5. Samaki Industries (2000) Ltd
6. Peche Foods Ltd
7. Afromeat Ltd
8. W.E. Tilley Ltd
9. Capital Fish Ltd
10. Plantex Ltd.

Marine based factories

11. Alpha Serengeti
12. Alpha Manyana
13. Alpha Amboseli
14. Wananchi Marine Products Ltd,
15. Trans Africa Fisheries Ltd,
16. Seaharvest Ltd
17. Basta and Sons Ltd.

Article in Daily Nation Tuesday December 26, 2000

‘Rich Fisheries, Poor Fisherfolk’! This is how a Nowergian researcher, Eirik G. Jansen, once described the turbulent Lake Victoria fisheries. He said in a detailed report that while fishermen toiled on the lake to feed the many fish processors and exporters, they themselves wallowed in abject poverty. They handle hundreds of tonnes of fish per day but only earned peanuts in return. Dr. Jansen, who spent nearly two years researching on the Lake Victoria fisheries for the World Conservation Union (IUCN), submitted that the growing fish export industry had indeed become a threat to employment and food security in the region'.

Dr Jansen wrote, "Although it has been difficult to present conclusive evidence about the effects of the export-oriented fishing industry, there are sufficient indications that large population groups that have depended on the traditional fisheries in the past, are losing out".

The scenario painted by the researcher three years ago returned to haunt the fishing industry last month,when the Nairobi - based Kenya fish processors and Exporters Association (AFIPEK), came under scathing attack for exploiting the Lake Victoria fisher folk. The Kenya Association of manufacturers’ immediate former chairman, Mr Chris Kirubi said AFIPEK was to blame for problems facing fishermen. He argued that the association, comprising rich fish processors and exporters, had refused to treat fishermen as partners.

Speaking during the launch of a new code for the industry - ‘the good manufacturing practice’ - at a Nairobi hotel, Mr. Kirubi criticized the fish processors and exporters association of compounding the problems in the industry by failing to invite fishermen to attend the launch. He wondered why no single fisherman was invited to the Nairobi meeting, where crucial fisheries issues were discussed.

He further told the meeting: "This explains why fish exporters are viewed as exploiters, with the fishing industry generating a lot of suspicions among a majority of Kenyans due to the poor living conditions of the fishermen".

Mr. Kirubi suggested that the processors and exporters should pay a bonus to fishermen at the end of every year, as was the case in the tea and coffee industries. He said key industry stakeholders should play a more proactive role by providing the fishermen with better fishing gear and better pay, adding that such incentives would make them desist from harmful fishing methods such as the use of chemicals.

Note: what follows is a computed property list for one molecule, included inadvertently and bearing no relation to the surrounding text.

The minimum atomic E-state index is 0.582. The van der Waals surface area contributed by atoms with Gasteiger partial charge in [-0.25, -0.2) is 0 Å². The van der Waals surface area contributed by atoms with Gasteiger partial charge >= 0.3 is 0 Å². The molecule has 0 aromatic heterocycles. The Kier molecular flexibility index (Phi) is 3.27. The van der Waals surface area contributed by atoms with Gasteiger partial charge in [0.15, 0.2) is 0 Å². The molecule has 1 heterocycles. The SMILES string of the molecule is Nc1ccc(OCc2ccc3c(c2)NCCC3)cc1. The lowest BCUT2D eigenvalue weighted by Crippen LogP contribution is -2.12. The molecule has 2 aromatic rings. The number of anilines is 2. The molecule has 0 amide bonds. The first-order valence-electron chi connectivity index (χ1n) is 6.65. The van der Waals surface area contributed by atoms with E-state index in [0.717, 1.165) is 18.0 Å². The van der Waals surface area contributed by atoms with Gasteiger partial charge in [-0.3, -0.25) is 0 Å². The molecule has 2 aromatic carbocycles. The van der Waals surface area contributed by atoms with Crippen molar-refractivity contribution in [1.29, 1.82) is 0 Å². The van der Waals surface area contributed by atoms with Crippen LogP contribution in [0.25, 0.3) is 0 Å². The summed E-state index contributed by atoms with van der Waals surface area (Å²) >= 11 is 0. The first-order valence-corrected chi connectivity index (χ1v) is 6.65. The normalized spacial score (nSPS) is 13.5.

Mr. Kirubi's hard-hitting statement angered the Kenya Fish Processors and Exporters Association (KFPEA), who claimed the accusations were unfounded. The KFPEA Secretary General, Mr. James Kimonye, reacted angrily, saying his association did not discriminate against the fishermen, and that they earned a bigger share in the industry.

Mr. Kimonye said fishermen earned 64 per cent of the proceeds and that it was the processors who spend a lot of money processing and packaging. "After the whole process, we only make half a dollar (Ksh 38) per kilo as profit".

However, while the KEPEA official was dismissing Mr. Kirubi's utterances, fishermen around Lake Victoria were thanking Mr. Kirubi for his forthrightness. They say he spoke for the entire fishing fraternity. "Mr. Kirubi hit the nail on the head. He spoke as if he has been living among the poor fishermen. I totally agree with him because the fish processors and exporters association treat us as if we are not human", a fisherman and beach leader of Sango Rota, Mr. John Nyakure, said.

Mr. Nyakure said “ They are only out to get as much fish from us as they can at throw-away prices and turn them into fat dollars in overseas markets. They are like the big fish that feed on smaller ones”.

The row comes following the lifting of a two-year ban on Kenyan fish exports to the European Union”.